It never rains but it pours
Forza Horizon 2’s weather is dynamic, meaning it can start to pour at any time, but the illusion is spoiled rather if you then begin a race that’s not meant to include a shower and the clouds miraculously disappear as you hit the start line.
Rain only has a minimal effect on the way your car handles (although it does make the road surface look a bit like a sea lion’s back) but for those wondering if Horizon 2 is too 'My First Forza' for them, put the steering in simulation mode, turn off traction control and ABS, and you’ve got a racing game that’s perfectly pitched for those who don’t want to powerslide round every corner at 120mph but also like a bit of a challenge. The tuning menu is there, so those who want to can still tweak tyre pressure, brake balance and the like to their oil-filled heart’s content.
Drivatar-powered opponents can be a bit overly aggressive (OK, we’ll admit we can be too) but seeing your friends’ names over the top of passing cars really does work to ignite the competitive spirit. Despite knowing full well the car in front isn’t really being driven by Stuff’s reviews editor Tom Parsons I still can’t help but want to beat it more than if it was just some nameless drone.
READ MORE: First Play - Driveclub
Forza Horizon 2 might also be available for Xbox 360 but it’s not quite the same game. There’s no weather or Drivatars and the world is slightly smaller. If you pick up the Xbox One version it’s worth making sure your Kinect is plugged in. Anna, your voice-activated sat-nav, is a genuinely useful feature, responding consistently and accurately to your commands, allowing you to navigate your way around without having to stop to look at a pause menu.
Horizon 2 has also beaten Sony’s Driveclub to the chequered flag when it comes to social gaming with its, er, very similar ‘Clubs’, which you can either start or join with your friends. Each one can take up to 1000 members, which means Playground Games must have a vastly different opinion on what a gamer’s friendship circle looks like to the rest of us. Other club members will even earn you rewards while you’re not playing.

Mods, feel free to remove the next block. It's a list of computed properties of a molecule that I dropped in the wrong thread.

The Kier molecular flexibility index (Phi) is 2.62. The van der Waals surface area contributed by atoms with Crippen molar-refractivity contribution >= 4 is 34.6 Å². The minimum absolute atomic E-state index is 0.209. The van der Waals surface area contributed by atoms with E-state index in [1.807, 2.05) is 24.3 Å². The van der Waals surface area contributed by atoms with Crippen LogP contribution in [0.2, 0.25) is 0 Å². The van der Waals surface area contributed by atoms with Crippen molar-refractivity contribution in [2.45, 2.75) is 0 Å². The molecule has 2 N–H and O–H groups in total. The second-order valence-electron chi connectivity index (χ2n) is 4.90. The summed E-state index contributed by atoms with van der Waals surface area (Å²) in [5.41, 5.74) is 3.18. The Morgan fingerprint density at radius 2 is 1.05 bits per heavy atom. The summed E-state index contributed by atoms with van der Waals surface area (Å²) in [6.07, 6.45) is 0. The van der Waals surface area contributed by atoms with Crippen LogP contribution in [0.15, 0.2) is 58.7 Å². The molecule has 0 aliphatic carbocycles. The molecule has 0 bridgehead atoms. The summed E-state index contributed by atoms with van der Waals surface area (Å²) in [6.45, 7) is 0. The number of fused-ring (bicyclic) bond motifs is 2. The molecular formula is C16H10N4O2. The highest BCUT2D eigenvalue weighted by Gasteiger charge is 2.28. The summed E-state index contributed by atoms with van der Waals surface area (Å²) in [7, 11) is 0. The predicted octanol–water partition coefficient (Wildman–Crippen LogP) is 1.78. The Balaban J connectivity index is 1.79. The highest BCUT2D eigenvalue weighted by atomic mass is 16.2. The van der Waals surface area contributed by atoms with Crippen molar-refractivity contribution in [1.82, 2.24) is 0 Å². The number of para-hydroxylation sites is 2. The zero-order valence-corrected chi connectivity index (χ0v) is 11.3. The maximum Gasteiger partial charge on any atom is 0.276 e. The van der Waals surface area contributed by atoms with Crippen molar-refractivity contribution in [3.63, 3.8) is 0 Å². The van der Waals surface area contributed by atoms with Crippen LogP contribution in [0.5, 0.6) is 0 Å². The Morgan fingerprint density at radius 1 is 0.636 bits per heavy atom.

In general it’s not a game that makes it hard to pocket cash. Doing well in races earns you credits and XP and even with the difficulty ramped up it’s not too difficult to regularly finish on the podium. Until the latter stages few of the other drivers are ever consistent enough to give you a real battle in the championship, so anyone looking for more of a challenge should turn off rewinds and switch on full damage.
Each time you level up you’ll get a Horizon Wheelspin – a virtual fruit machine that offers prizes of either credits or new cars. Around nine times out of ten it’s the former but when they all go towards buying new wheels anyway, who’s complaining? Your Drivatar will also pocket credits for you even when your Xbox is turned off. It’s clearly a game that wants you to earn, earn, earn so you can spend, spend, spend, although with the very top cars priced into the millions, you’ll have to save significantly in order to get behind the wheel.
Forza Horizon 2 is everything an open-world driving game should be. There’s loads to do and it captures the feeling of driving very fast better than any other game, to the point where it could soon eclipse its older brother once and for all. In fact, right now, if it were a choice between this and Forza 5, we'd pick Horizon 2 every time.